Flashback in the Pan

While I was on vacation, I was using my mother-in-law’s cottage kitchen. It had a selection of cookware I would never choose for my own, like thin stainless steel frying pans and lots of Corningware. I favor well-seasoned cast iron and 5-ply stainless, and honestly feel a little bummed about cooking for two weeks using anything else.

The kitchen also had an electric stove. I’ve turned down some great living spaces in my lifetime (I’ve moved over 20 times) simply due to the absence of a gas stove. Though it was the new kind with a flat top and elements that transition from hot to cool much more quickly than the old ones, I was getting really frustrated with things sticking and burning.

After some serious searching, I finally discovered an electric skillet up in one of the hard-to-reach cupboards. It was square, about 10″ by 10″, with 4″ deep sides and a non-stick coating. It had a two-prong plug with a dial and a temperature range of 100 to 450 degrees. The lid was avocado green, one of the most popular colors in 1975, (when I was five) along with orange and yellow. In fact, it was the very pan my mother-in-law used to cook 35 years ago for her family. The fact that it was still working was impressive, but what kind of job would it do?

The first thing I tried was scrambled and fried eggs. They came out perfect. Next was pancakes, which turned fluffy and golden on the first batch (my cast iron pans usually take some time, a bunch of fat, and at least one bad pancake to get primed). I decided to try some non-breakfast items. The breaded tilapia got a fine, lightly crispy coating with almost no oil in the pan and the flesh was moist and flaky. Now this appliance really had my attention.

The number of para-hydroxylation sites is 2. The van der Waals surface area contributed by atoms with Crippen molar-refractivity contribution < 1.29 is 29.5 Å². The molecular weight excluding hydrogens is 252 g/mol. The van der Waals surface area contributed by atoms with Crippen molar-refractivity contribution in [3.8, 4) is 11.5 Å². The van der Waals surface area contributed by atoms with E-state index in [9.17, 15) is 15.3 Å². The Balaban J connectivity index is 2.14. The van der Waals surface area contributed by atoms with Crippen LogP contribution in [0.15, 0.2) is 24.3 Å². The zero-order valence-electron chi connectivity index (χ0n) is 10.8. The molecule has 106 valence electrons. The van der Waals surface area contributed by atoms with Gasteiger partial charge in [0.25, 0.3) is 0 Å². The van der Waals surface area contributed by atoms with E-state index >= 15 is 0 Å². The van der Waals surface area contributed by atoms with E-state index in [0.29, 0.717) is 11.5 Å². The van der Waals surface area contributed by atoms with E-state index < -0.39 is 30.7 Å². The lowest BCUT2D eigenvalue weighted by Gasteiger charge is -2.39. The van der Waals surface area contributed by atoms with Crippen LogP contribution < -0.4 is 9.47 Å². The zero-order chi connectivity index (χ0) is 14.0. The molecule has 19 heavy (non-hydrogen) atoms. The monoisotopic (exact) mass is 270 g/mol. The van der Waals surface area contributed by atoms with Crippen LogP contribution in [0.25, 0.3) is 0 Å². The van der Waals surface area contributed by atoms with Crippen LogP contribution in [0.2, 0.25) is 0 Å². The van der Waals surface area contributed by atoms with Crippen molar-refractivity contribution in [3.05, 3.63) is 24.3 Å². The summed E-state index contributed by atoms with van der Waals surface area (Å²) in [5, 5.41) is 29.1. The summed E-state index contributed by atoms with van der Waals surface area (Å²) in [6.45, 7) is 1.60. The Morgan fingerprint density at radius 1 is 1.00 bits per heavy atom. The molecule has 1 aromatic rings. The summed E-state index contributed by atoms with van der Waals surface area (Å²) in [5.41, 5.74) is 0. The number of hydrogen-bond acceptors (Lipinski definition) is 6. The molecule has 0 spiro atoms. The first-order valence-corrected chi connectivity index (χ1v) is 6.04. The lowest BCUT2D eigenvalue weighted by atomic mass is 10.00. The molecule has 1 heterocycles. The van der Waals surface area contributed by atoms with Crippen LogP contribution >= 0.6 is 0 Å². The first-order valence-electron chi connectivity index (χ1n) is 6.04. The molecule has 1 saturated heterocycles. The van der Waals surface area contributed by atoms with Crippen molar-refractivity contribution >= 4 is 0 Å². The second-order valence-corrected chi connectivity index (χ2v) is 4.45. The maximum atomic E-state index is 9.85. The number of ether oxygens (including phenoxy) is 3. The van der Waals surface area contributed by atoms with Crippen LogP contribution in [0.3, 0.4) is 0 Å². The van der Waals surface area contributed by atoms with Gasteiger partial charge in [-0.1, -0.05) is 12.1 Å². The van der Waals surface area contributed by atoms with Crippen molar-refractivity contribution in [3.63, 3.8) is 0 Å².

I have many memories of my mother’s electric pan. Hers was a griddle: rectangular with no sides and just a trough along the edges to collect the grease. She made Sunday breakfast on it every week. When I started cooking myself, I dissed these devices as unfortunate fads from the 70′s. Can you imagine a culinary school teaching chefs to use these things now?

Before the end of my vacation, I had a few more electric skillet successes: fried (but not greasy) eggplant slices for a casserole with fresh mozzarella and a tomato-mushroom ragout, and perfectly seared steak (the gas on the grill ran out). Though I’ve done some research and discovered you can buy all kinds of new electric skillets, I’m going on Freecycle to see if I can find one that someone still has lying around from the 70′s. They just don’t make things like they used to.

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